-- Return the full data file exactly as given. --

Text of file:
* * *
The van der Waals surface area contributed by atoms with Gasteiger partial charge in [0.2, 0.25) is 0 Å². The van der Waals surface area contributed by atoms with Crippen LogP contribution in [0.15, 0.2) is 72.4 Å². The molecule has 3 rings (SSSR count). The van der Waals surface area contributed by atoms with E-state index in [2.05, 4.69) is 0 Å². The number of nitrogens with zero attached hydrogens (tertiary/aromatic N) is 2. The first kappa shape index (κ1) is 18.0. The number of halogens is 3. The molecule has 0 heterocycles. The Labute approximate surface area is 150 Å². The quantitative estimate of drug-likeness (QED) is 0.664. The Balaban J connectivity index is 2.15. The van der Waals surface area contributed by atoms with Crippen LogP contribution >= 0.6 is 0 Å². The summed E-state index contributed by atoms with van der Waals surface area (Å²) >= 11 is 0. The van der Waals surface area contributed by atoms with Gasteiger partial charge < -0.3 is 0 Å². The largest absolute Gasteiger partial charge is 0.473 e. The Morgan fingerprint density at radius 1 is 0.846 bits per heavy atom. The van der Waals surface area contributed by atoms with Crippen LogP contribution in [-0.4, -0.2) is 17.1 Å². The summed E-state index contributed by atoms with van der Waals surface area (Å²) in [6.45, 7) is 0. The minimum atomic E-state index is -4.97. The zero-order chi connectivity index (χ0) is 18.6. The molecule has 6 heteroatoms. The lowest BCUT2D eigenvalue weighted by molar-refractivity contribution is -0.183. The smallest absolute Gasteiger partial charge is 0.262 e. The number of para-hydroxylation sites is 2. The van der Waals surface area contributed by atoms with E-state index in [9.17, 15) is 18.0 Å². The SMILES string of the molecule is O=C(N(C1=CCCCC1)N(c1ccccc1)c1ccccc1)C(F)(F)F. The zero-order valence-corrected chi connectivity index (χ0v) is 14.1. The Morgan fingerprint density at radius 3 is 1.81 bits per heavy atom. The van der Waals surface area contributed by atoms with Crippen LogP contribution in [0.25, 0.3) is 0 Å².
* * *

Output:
The van der Waals surface area contributed by atoms with Gasteiger partial charge in [0.2, 0.25) is 0 Å². The van der Waals surface area contributed by atoms with Crippen LogP contribution in [0.15, 0.2) is 72.4 Å². The molecule has 3 rings (SSSR count). The van der Waals surface area contributed by atoms with E-state index in [2.05, 4.69) is 0 Å². The number of nitrogens with zero attached hydrogens (tertiary/aromatic N) is 2. The first kappa shape index (κ1) is 18.0. The number of halogens is 3. The molecule has 0 heterocycles. The Labute approximate surface area is 150 Å². The quantitative estimate of drug-likeness (QED) is 0.664. The Balaban J connectivity index is 2.15. The van der Waals surface area contributed by atoms with Crippen LogP contribution >= 0.6 is 0 Å². The summed E-state index contributed by atoms with van der Waals surface area (Å²) >= 11 is 0. The van der Waals surface area contributed by atoms with Gasteiger partial charge < -0.3 is 0 Å². The largest absolute Gasteiger partial charge is 0.473 e. The Morgan fingerprint density at radius 1 is 0.846 bits per heavy atom. The van der Waals surface area contributed by atoms with Crippen LogP contribution in [-0.4, -0.2) is 17.1 Å². The summed E-state index contributed by atoms with van der Waals surface area (Å²) in [6.45, 7) is 0. The minimum atomic E-state index is -4.97. The zero-order chi connectivity index (χ0) is 18.6. The molecule has 6 heteroatoms. The lowest BCUT2D eigenvalue weighted by molar-refractivity contribution is -0.183. The smallest absolute Gasteiger partial charge is 0.262 e. The number of para-hydroxylation sites is 2. The van der Waals surface area contributed by atoms with E-state index in [9.17, 15) is 18.0 Å². The SMILES string of the molecule is O=C(N(C1=CCCCC1)N(c1ccccc1)c1ccccc1)C(F)(F)F. The zero-order valence-corrected chi connectivity index (χ0v) is 14.1. The Morgan fingerprint density at radius 3 is 1.81 bits per heavy atom. The van der Waals surface area contributed by atoms with Crippen LogP contribution in [0.25, 0.3) is 0 Å².